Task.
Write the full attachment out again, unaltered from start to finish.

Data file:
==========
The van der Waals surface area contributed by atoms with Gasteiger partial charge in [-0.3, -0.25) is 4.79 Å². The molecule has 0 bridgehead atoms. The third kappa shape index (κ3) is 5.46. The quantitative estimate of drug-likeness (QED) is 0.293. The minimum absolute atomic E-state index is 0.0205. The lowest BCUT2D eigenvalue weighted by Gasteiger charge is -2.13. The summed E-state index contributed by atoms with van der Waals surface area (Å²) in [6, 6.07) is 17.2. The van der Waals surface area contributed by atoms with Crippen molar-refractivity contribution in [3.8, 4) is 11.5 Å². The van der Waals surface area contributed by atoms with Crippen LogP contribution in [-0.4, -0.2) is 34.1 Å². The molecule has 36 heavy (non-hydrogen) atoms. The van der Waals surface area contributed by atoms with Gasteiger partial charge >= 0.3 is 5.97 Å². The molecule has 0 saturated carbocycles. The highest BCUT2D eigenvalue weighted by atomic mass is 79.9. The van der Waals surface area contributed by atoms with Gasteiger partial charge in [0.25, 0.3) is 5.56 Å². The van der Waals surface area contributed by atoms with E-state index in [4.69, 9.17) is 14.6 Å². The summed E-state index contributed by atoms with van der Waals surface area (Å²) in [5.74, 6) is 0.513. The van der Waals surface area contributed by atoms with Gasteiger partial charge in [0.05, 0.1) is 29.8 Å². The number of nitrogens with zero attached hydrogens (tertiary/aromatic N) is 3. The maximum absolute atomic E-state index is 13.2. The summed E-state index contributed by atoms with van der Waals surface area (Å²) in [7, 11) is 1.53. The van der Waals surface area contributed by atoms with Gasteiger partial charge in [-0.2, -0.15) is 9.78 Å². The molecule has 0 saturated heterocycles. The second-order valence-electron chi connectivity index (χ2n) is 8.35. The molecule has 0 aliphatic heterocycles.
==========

The van der Waals surface area contributed by atoms with Gasteiger partial charge in [-0.3, -0.25) is 4.79 Å². The molecule has 0 bridgehead atoms. The third kappa shape index (κ3) is 5.46. The quantitative estimate of drug-likeness (QED) is 0.293. The minimum absolute atomic E-state index is 0.0205. The lowest BCUT2D eigenvalue weighted by Gasteiger charge is -2.13. The summed E-state index contributed by atoms with van der Waals surface area (Å²) in [6, 6.07) is 17.2. The van der Waals surface area contributed by atoms with Crippen molar-refractivity contribution in [3.8, 4) is 11.5 Å². The van der Waals surface area contributed by atoms with Crippen LogP contribution in [-0.4, -0.2) is 34.1 Å². The molecule has 36 heavy (non-hydrogen) atoms. The van der Waals surface area contributed by atoms with Gasteiger partial charge >= 0.3 is 5.97 Å². The molecule has 0 saturated carbocycles. The highest BCUT2D eigenvalue weighted by atomic mass is 79.9. The van der Waals surface area contributed by atoms with Gasteiger partial charge in [0.25, 0.3) is 5.56 Å². The van der Waals surface area contributed by atoms with E-state index in [4.69, 9.17) is 14.6 Å². The summed E-state index contributed by atoms with van der Waals surface area (Å²) in [5.74, 6) is 0.513. The van der Waals surface area contributed by atoms with Gasteiger partial charge in [0.05, 0.1) is 29.8 Å². The number of nitrogens with zero attached hydrogens (tertiary/aromatic N) is 3. The maximum absolute atomic E-state index is 13.2. The summed E-state index contributed by atoms with van der Waals surface area (Å²) in [7, 11) is 1.53. The van der Waals surface area contributed by atoms with Gasteiger partial charge in [-0.2, -0.15) is 9.78 Å². The molecule has 0 saturated heterocycles. The second-order valence-electron chi connectivity index (χ2n) is 8.35. The molecule has 0 aliphatic heterocycles.